Monday, 6 March 2017


Portland, (Maine) does not quite have the musical kudos of it's doom and stoner drenched North Western cousin of the same name but there is however a good, if smaller, stoner, doom and psych scene going on there with a number of good bands doing their best to get their grooves out there and noticed.
One of those bands Objet, Dan Paulsen (drums),  Joshua MacVane (bass),  Andy Beavis (guitar), Keith Hebert (guitar) and Kris Milo (vocals) have recently stepped out of the shadows of  obscurity to throw their hat into the ring with the release of their three song debut EP " The Space That Binds Us".

First track " Bulletproof Renegade" starts life on a deep booming bass line underscored by intricate and understated drum patterns before being joined by the guitars, shards of chordal colouring filling every space. Over this slightly psychedelic, slightly prog-ish groove lyrics, telling of anger and regret, are delivered in huge clean, slightly gritted vocal tones that possess a classic rock/metal vibe perfectly suited to their surrounding  heavy psych/prog grooves , Suddenly the chorus kicks in and the  mood changes both vocally and musically, the guitars shifting into riff mode laying down a thick heavy stoner metal refrain while the vocals take on a gruffer, grittier and heavier delivery, Driven by pounding percussion and grizzly distorted bass and enhanced by short bursts of  scorching solo guitar the song then falls back into line again for the next verse, the song toing and froing between these two dynamics until reaching a deliciously noisy metallic conclusion.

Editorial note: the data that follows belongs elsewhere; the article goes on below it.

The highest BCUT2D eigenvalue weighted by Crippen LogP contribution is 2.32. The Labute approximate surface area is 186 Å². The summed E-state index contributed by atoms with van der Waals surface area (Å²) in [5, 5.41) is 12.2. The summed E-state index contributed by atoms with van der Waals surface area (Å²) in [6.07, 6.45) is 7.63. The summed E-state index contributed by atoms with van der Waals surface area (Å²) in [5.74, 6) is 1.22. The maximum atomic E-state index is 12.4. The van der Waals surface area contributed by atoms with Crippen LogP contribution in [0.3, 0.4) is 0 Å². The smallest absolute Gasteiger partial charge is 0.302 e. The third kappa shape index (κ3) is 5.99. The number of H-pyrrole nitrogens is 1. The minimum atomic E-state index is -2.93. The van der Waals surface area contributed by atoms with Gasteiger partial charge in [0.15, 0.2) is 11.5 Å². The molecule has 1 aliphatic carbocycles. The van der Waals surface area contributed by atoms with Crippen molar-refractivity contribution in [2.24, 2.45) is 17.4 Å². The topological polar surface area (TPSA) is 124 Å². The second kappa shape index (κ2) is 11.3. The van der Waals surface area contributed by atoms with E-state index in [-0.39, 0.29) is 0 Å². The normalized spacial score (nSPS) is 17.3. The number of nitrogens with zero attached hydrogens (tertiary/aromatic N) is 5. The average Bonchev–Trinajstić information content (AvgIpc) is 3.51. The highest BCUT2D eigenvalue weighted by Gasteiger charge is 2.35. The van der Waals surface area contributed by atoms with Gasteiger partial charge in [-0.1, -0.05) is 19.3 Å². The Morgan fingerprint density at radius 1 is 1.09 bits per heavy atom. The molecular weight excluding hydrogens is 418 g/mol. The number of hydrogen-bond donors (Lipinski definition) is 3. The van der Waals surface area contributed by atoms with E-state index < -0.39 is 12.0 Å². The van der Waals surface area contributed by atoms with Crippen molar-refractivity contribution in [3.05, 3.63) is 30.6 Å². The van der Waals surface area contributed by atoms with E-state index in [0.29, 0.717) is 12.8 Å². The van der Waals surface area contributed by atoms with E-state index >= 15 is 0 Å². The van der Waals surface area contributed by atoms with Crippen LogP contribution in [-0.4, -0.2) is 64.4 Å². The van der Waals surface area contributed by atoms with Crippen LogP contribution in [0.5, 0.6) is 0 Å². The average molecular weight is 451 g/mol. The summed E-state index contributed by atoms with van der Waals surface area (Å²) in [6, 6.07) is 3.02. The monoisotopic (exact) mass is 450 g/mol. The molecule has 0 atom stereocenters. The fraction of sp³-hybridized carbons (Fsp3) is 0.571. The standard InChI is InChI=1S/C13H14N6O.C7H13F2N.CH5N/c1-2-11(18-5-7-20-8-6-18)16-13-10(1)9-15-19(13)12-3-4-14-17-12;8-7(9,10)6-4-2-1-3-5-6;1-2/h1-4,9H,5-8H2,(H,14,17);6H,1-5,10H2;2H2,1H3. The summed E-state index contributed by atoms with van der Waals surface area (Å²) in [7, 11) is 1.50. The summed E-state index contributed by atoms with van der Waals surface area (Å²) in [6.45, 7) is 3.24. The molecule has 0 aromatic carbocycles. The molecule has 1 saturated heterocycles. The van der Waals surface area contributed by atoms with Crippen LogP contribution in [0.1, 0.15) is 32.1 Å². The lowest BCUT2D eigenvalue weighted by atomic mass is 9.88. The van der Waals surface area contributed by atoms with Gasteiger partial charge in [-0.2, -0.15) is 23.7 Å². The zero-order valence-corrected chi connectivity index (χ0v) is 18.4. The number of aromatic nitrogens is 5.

"Prophet of Nowhere" bursts from the traps on one of those stuttering heavy metal riffs we have all heard before but can't help loving to death, the songs slightly NWOBHM feel mixed with elements of prog-metal complexity although slightly generic in places is nevertheless highly enjoyable.
"The Space That Binds Us" sees Objet upping their game with a song that walks a line between subtle shades of progressive metal and its heavier stoner equivalent without committing to either, finding a balance between the two that sits nicely on the ears. The song shifts through differing tempos and time signatures without feeling forced or clich├ęd, moving between complex passages of dark prog texturing and heavy metallic bluster with unerring ease buoyed by a delicious ear-catching vocal melody.
Although not quite the finished article yet Objet are a band who with the right breaks and a willingness to work hard could have a bright future.
Check 'em out ...

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